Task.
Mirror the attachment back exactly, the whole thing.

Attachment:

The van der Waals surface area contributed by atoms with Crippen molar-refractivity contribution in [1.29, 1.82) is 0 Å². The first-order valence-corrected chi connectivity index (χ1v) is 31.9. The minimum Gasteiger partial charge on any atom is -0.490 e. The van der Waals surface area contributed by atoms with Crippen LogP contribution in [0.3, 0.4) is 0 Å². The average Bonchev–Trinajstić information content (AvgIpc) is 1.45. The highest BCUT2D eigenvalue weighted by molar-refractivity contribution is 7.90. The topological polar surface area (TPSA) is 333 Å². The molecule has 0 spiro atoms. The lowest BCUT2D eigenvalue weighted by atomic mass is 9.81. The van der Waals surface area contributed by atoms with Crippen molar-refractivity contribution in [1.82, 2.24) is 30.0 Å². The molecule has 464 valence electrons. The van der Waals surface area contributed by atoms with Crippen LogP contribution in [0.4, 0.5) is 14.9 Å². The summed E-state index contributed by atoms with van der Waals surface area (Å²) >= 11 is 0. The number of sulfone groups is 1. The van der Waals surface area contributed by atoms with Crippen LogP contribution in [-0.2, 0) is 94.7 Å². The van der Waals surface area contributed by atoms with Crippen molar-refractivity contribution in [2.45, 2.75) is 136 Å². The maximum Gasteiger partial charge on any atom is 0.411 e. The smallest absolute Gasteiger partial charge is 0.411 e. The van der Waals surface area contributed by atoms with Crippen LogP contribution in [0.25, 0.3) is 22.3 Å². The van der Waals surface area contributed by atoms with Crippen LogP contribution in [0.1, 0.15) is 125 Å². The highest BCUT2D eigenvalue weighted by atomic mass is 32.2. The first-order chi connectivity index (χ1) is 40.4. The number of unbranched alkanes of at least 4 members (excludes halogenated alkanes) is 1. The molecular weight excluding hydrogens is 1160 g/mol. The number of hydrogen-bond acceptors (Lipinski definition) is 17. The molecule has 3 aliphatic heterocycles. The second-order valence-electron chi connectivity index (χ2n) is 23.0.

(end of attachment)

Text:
The van der Waals surface area contributed by atoms with Crippen molar-refractivity contribution in [1.29, 1.82) is 0 Å². The first-order valence-corrected chi connectivity index (χ1v) is 31.9. The minimum Gasteiger partial charge on any atom is -0.490 e. The van der Waals surface area contributed by atoms with Crippen LogP contribution in [0.3, 0.4) is 0 Å². The average Bonchev–Trinajstić information content (AvgIpc) is 1.45. The highest BCUT2D eigenvalue weighted by molar-refractivity contribution is 7.90. The topological polar surface area (TPSA) is 333 Å². The molecule has 0 spiro atoms. The lowest BCUT2D eigenvalue weighted by atomic mass is 9.81. The van der Waals surface area contributed by atoms with Crippen molar-refractivity contribution in [1.82, 2.24) is 30.0 Å². The molecule has 464 valence electrons. The van der Waals surface area contributed by atoms with Crippen LogP contribution in [0.4, 0.5) is 14.9 Å². The summed E-state index contributed by atoms with van der Waals surface area (Å²) >= 11 is 0. The number of sulfone groups is 1. The van der Waals surface area contributed by atoms with Crippen LogP contribution in [-0.2, 0) is 94.7 Å². The van der Waals surface area contributed by atoms with Crippen molar-refractivity contribution in [2.45, 2.75) is 136 Å². The maximum Gasteiger partial charge on any atom is 0.411 e. The smallest absolute Gasteiger partial charge is 0.411 e. The van der Waals surface area contributed by atoms with Crippen LogP contribution in [0.25, 0.3) is 22.3 Å². The van der Waals surface area contributed by atoms with Crippen LogP contribution in [0.1, 0.15) is 125 Å². The highest BCUT2D eigenvalue weighted by atomic mass is 32.2. The first-order chi connectivity index (χ1) is 40.4. The number of unbranched alkanes of at least 4 members (excludes halogenated alkanes) is 1. The molecular weight excluding hydrogens is 1160 g/mol. The number of hydrogen-bond acceptors (Lipinski definition) is 17. The molecule has 3 aliphatic heterocycles. The second-order valence-electron chi connectivity index (χ2n) is 23.0.